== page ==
Note on inclusion: As in other series on this site (“Labor’s Untold Story”, “Leaders Of The Bolshevik Revolution”, etc.) this year’s honorees do not exhaust the list of every possible communist worthy of the name. Nor, in fact, is the list limited to Bolshevik-style communists. There will be names included from other traditions (like anarchism, social democracy, the Diggers, Levellers, Jacobins, etc.) whose efforts
contributed to the international struggle. Also, as was true of previous series this year’s efforts are no more than an introduction to these heroes of the class struggle. Future years will see more detailed information on each entry, particularly about many of the lesser known figures. Better yet, the reader can pick up the ball and run with it if he or she has more knowledge about the particular exploits of some communist militant, or to include a missing one.
The name Leon Trotsky hardly needs added comment from this writer. After Marx, Engels and Lenin, and in his case it is just slightly after, Trotsky is our heroic leader of the international communist movement. I would argue, and have in the past, that if one were looking for a model of what a human being would be like in our communist future Leon Trotsky, warts and all, is the closest approximation that the bourgeois age has produced. No bad, right? Thanks, Comrade Trotsky.
Saturday, August 18, 2007
A NOTE ON THE CURRENT MARKET VOLATILITY
FOR A MORATORIUM ON MORTAGE FORECLOSURES
FORGET DONKEYS, ELEPHANTS AND GREENS- BUILD A WORKERS PARTY!
In a commentary earlier this year I argued for a moratorium on home mortgage foreclosures as a defensive act on behalf of the ‘little people’ who were being squeezed out by their inability to pay the adjustable interest rate hikes that came with many such housing loans. That call is still appropriate today. Obviously this demand has nothing to do with the fight for socialism, as such, but if we had workers party congressmen or senators we would have them submit such legislation to Congress. Moreover, I believe that we would also want to introduce legislation for regulation of the unchecked financial services industry that has wrecked havoc on the backs of working people, wittingly or unwittingly. Since I first argued for the moratorium the fallout from the bad loans and other problems that have trickled down as a result has created an extremely volatile, and potentially destructive, economic situation for working people who depend on credit to make ends meet. Thus a couple of notes on episodic economic fluctuations seem appropriate.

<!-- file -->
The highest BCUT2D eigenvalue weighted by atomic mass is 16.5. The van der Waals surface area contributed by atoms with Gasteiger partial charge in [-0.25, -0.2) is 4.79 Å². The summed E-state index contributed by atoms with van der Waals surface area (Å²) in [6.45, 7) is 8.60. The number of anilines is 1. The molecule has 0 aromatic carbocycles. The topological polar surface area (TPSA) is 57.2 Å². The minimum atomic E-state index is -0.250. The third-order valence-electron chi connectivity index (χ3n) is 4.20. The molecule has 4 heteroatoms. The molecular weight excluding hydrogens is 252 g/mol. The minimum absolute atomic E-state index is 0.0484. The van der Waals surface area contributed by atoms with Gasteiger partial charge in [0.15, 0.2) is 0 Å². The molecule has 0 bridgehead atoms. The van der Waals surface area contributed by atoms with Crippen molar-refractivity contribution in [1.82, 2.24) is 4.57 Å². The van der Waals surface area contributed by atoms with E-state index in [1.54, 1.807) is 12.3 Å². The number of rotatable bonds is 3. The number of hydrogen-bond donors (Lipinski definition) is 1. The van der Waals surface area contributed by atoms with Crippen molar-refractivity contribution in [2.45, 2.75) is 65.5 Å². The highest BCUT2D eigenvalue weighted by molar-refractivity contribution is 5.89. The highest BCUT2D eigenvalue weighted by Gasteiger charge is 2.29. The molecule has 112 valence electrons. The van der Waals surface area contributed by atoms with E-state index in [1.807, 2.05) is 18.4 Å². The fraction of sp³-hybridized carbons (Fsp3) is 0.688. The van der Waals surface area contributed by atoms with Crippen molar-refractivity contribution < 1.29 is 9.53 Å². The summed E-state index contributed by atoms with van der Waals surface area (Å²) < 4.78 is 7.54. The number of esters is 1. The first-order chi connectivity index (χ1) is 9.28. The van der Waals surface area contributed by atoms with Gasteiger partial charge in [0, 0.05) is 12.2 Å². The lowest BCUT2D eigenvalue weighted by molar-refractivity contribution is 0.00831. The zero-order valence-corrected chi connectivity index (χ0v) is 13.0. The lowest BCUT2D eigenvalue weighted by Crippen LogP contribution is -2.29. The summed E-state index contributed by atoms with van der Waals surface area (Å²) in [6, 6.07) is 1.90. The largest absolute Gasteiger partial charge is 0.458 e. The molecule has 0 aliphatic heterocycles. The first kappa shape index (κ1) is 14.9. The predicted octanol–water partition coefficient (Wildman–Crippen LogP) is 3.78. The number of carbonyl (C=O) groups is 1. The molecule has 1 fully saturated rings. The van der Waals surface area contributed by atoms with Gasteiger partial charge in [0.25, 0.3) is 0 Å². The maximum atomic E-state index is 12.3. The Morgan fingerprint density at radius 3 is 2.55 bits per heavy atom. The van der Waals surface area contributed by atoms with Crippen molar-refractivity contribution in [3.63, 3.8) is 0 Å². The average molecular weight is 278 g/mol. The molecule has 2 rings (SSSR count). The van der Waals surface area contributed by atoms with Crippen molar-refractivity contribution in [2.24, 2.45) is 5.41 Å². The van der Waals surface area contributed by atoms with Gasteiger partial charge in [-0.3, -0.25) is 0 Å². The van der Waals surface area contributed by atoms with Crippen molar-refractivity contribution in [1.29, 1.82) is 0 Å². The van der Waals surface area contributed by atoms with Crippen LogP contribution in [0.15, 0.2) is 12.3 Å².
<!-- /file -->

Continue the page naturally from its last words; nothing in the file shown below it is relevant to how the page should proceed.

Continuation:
I make no bones about the fact that I am not an economist, Marxist or otherwise. My relationship with the ‘dismal’ science of political economy is weighted toward the political end not the economic one. Oh sure, I have read Adam Smith’s Wealth of Nations and, of course, Karl Marx’s Das Capital and some of the commentaries on these works. Thus I have a sense of the classical underpinning of the capitalist mode of production but as for the various instruments, especially the financial ones, which drive the day to day modern capitalist economies I admit my ignorance. In my defense I would argue that while some Marxists had better study these workings (just not this writer) getting caught up in the minutia of the capitalist mode of production is not decisive. If one assumes, as I do, that the capitalist mode of production has played out its progressive historic role then the real fight is not over the ramifications of the day to day fluctuations of the market but the need to overthrow it-a political question. The capitalist mode of production, its operators, apologists and hangers-on need to be pushed out-there is no other way.